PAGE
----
Teen Boy First Child to Get Permanent Artificial Heart


A fifteen-year-old boy in Italy became the first child in the world to receive a permanent artificial heart. The child was close to death before he received the life-saving artificial heart last week at Bambino Gesu Children’s Hospital in Rome.

Artificial hearts usually implanted in adult patients

Until now, permanently implanted artificial hearts have been limited to adults. Typically, artificial hearts are used on a temporary basis for individuals who are waiting for a suitable human transplant. In the case of the teenager, he has Duchenne syndrome (Duchenne muscular dystrophy), a muscle wasting disease that made him ineligible to be placed on a heart transplant waiting list.

The artificial heart, which was implanted during a 10-hour operation, is 1.6 inches wide and weighs 14 ounces, and physicians took special measures to reduce the risk of infection, the main cause of failure. According to a statement released by the hospital, the implantation procedure “opened new therapeutic perspectives and hope for life for all patients with cardiac illnesses for whom a transplant is needed, especially for those like Thursday’s patient who cannot receive a donated heart for clinical reasons.”


Duchenne syndrome, one of nine types of muscular dystrophy, causes rapid degeneration of the muscles. It is a genetic disease that usually first appears in childhood at about age 2 to 6 years. The disease is inherited by boys through their mothers, while girls typically are only carriers. Duchenne muscular dystrophy eventually affects all the voluntary muscles, and then the heart and breathing muscles. Most patients die by their early 30s.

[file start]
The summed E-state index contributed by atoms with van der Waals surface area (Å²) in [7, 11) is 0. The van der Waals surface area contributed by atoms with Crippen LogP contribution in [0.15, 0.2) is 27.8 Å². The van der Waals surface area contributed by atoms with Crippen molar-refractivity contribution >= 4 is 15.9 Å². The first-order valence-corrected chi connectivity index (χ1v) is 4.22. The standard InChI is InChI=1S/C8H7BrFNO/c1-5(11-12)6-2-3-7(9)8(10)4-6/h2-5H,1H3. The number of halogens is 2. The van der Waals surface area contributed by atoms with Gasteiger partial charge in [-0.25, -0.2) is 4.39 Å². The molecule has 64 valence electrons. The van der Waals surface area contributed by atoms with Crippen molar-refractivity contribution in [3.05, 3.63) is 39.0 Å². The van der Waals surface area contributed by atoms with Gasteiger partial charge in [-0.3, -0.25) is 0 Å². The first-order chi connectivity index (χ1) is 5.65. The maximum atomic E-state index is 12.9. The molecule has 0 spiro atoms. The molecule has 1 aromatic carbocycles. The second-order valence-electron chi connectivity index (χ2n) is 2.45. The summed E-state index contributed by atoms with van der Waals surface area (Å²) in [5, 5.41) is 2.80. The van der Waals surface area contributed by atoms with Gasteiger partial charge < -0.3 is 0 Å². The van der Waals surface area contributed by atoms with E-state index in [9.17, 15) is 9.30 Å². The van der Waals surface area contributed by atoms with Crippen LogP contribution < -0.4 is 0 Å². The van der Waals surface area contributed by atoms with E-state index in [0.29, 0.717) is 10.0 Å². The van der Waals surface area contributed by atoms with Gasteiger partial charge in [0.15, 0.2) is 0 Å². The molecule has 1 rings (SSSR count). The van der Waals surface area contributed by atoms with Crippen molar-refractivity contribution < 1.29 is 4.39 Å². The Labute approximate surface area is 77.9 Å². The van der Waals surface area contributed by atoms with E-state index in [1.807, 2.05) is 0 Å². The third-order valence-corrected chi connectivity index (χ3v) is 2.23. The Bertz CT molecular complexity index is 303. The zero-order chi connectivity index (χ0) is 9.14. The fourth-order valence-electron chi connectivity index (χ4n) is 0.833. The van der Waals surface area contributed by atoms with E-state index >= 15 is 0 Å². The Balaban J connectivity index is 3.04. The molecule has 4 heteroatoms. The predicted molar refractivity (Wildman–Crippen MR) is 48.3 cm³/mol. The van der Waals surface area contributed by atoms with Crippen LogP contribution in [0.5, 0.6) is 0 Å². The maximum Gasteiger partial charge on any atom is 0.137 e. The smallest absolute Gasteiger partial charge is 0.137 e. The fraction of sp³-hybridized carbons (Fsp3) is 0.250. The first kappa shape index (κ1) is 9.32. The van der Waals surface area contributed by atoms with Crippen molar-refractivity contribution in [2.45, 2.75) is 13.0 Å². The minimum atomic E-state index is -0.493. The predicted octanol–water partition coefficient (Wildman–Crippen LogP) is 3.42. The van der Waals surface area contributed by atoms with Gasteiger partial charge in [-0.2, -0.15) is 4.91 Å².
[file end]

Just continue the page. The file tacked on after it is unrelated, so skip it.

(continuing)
The permanently implanted artificial heart for this teen should provide him with another 20 to 25 years of “normal life,” according to hospital officials. Dr. Antonio Amodeo, the pediatric cardiac surgeon who headed the operation with an eight-member team, said that even though the child has Duchenne syndrome, the implanted heart “should give him an improved quality of life.” The teen was awake and responding well after the surgery.

Amodeo further explained that the heart is activated electrically with a hydraulic pump and “is powered through a plug positioned behind the left ear and connected to the battery that the patient holds on a belt.” The heart was placed completely inside the thorax, which reduces the risk of infection.

The implantation of the first permanent artificial heart into a child “opens up new horizons as there are many children who need transplants but the number of donors is very small,” explains Amodeo. Among those children are some like this 15-year-old patient, who has a condition that did not make him a candidate for a human heart transplant.

Muscular Dystrophy Association
UK Telegraph